British bank Barclays has for the first time opened its doors to fresh polytechnic graduates, under a new apprenticeship scheme.
Open only to Singaporeans, the poly scheme took in its first batch of 11 apprentices on Monday.
The apprentices - from Temasek, Nanyang and Singapore polytechnics - are from a variety of diploma courses such as business and engineering.
Barclays is believed to be the first investment bank here to target young diploma holders.
It picked the 11 apprentices from more than 300 polytechnic graduates who had applied.
They were chosen after a stringent selection process comprising telephone and face-to-face interviews, an exercise to test reasoning and decision-making skills, and a team activity.
As full-time employees, they will work in areas such as operations, human resources and finance, and spend two years learning the ropes at two departments.
The new scheme comes amid industry efforts to deepen the Singapore talent pool, and develop local financial leaders.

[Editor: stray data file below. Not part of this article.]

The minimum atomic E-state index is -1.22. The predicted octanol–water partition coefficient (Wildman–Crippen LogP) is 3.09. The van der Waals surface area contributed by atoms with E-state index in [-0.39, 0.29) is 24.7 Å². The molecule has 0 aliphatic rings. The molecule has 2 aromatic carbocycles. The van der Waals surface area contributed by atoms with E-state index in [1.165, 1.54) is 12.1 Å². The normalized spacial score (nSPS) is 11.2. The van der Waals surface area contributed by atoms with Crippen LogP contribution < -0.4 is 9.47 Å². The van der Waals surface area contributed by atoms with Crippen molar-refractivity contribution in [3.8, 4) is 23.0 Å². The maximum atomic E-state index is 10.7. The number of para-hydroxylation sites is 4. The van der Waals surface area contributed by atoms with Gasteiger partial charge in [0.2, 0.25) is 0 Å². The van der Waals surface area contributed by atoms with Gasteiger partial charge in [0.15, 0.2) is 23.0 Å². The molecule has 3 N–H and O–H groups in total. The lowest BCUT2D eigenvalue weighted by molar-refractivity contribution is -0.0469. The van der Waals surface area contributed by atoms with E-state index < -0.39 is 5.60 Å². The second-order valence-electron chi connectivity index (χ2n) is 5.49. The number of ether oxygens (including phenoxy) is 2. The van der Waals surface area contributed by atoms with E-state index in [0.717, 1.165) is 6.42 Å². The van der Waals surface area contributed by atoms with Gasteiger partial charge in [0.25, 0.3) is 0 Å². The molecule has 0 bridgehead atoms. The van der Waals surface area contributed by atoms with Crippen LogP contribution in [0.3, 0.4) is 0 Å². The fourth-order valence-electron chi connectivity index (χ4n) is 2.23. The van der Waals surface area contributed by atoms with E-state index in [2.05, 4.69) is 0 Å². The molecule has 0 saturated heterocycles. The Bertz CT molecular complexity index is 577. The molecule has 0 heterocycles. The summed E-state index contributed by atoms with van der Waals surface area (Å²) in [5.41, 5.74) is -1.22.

Barclays' project lead of the apprenticeship programme, Mr Lim Fang Chien, said the trainees will spend 90 per cent of their time in on-the-job training.
Another 5 per cent will be on classroom learning, where they will pick up tips on investment banking, financial products and services, and communication skills. The remaining time will be spent on networking sessions.
Nanyang Polytechnic business management graduate Nur Asyiqin Abdul Rahim said she wanted to start work at a company with a "global outlook".
"It's a great start for any fresh graduate, especially those from polytechnics, to get into Barclays without any experience," said the 19-year-old, who graduated this year.
The programme is similar to Barclays' existing recruitment scheme for university graduates, although the latter is open to foreigners and Singaporeans. The bank has taken in 35 university graduates this year.
Mr Lim, also the bank's head of learning, leadership and talent for Asia-Pacific, said polytechnic graduates have potential and this was "one segment of talent we've never explored".
"Their polytechnic training has made them confident, given them a practical viewpoint of life. Their internships give them a good outlook on the job market."
Ms Marianne Lim, Barclays' Asia-Pacific head of human resources for infrastructure, said of the polytechnic graduates: "They have the same drive as their university counterparts to succeed and are just as willing to learn."